As I think of my ongoing metamorphosis, I can’t help but think that the status quo is winning. In order for me to accomplish my academic and professional goals, I gave up so much of myself without even realizing it. I distanced myself from my family both physically and emotionally; I joined the individualism and meritocracy ideologies of U.S. society. I changed the way I dress, the way I talk, and the way I carry myself. I attempted to remain true to myself in the process, but things did not go as planned. While I am able to successfully navigate academic spaces, I don’t yet feel successful in keeping my roots. I am becoming a Latina scholar with great passion for empowering my community to claim academic spaces, but in order for this to happen I must continue to play this game. The rules of this game require that I accomplish my goals in exchange for a piece of myself.
Though I agree with Sandoval’s conceptualization of differential consciousness in that women of color become experts at navigating oppressive spaces for survival, I disagree when she claims these women remain the same over time. As with butterfly metamorphosis, from egg to chrysalis to growing wings, the shifting women of color constantly go through, binds them to permanent change. Differential consciousness then appears to have consequences related to “culture shedding”, a term Berry (1997, p. 24) used to refer to assimilation as a strategy of acculturation.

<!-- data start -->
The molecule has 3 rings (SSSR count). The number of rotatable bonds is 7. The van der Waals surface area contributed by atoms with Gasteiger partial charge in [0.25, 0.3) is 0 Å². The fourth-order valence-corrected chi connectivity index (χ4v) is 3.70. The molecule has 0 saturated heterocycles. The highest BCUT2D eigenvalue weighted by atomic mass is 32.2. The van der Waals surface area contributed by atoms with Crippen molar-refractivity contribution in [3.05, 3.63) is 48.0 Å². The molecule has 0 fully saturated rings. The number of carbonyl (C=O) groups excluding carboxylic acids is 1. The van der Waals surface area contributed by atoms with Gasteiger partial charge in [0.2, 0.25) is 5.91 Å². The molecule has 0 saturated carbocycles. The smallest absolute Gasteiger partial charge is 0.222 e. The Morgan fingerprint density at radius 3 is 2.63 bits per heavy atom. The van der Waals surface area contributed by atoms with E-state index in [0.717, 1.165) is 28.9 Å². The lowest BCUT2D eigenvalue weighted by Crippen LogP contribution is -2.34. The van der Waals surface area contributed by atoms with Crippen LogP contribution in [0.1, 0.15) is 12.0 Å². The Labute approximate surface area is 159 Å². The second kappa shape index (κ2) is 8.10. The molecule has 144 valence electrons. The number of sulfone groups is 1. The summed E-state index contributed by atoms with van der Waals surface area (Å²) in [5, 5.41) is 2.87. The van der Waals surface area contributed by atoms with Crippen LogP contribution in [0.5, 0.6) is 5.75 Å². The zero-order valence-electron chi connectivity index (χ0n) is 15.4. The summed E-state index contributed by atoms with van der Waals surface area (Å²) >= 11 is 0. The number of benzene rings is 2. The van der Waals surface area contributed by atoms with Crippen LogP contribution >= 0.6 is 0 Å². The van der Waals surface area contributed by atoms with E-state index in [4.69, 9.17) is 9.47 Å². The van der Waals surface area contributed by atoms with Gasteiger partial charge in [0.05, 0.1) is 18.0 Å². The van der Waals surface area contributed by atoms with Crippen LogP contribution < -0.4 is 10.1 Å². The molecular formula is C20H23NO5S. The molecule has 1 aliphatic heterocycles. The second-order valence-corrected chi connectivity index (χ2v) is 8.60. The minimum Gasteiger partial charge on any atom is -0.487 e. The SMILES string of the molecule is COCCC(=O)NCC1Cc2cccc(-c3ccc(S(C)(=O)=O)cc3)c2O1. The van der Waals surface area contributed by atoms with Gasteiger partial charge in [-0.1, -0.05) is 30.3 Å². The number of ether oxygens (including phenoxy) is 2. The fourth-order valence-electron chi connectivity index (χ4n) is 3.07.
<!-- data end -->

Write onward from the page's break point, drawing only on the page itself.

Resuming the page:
To think that I am still as Mexican as I was when I first moved here, is wishful thinking. After spending over a decade in the U.S. I inevitably became a Mexican-American. Nevertheless, as the vignette at the beginning of this paper suggests, I am Mexican by birth and “something else” by life. What that something else is, I am still figuring out.
Metamorphosis: a change of the form or nature of a thing or person into a completely different one, by natural or supernatural means.
To my Mama – Gracias por ser mi apoyo incondicional y por siempre ayudarme a ver lo bueno de la vida. Siempre te llevo en mi corazón, mujer fuerte y valiente.
Berry, J. W. (1997). Immigration, acculturation, and adaptation. Applied psychology,
Chase, S. E. (2005). Multiple lenses, approaches, voices. In Denzin, N.K. & Lincoln, Y.S. (Eds.). The Sage handbook of qualitative research. 651-675.
Lorde, A. (1984). Sister Outsider. Freedom, Calif.: The Crossing Press
Lugones, M. (1994). Purity, Impurity, and Separation. Signs .458–79.
Moraga, C. & Anzaldúa, G. (1983), Eds. This Bridge Called My Back: Writings by Radical Women of Color. 2d ed. New York: Kitchen Table Women of Color Press
Sandoval, C. (1991). U.S. Third World Feminism: The Theory and Method of Oppositional Consciousness in the Postmodern World. Genders, 10, 1–24.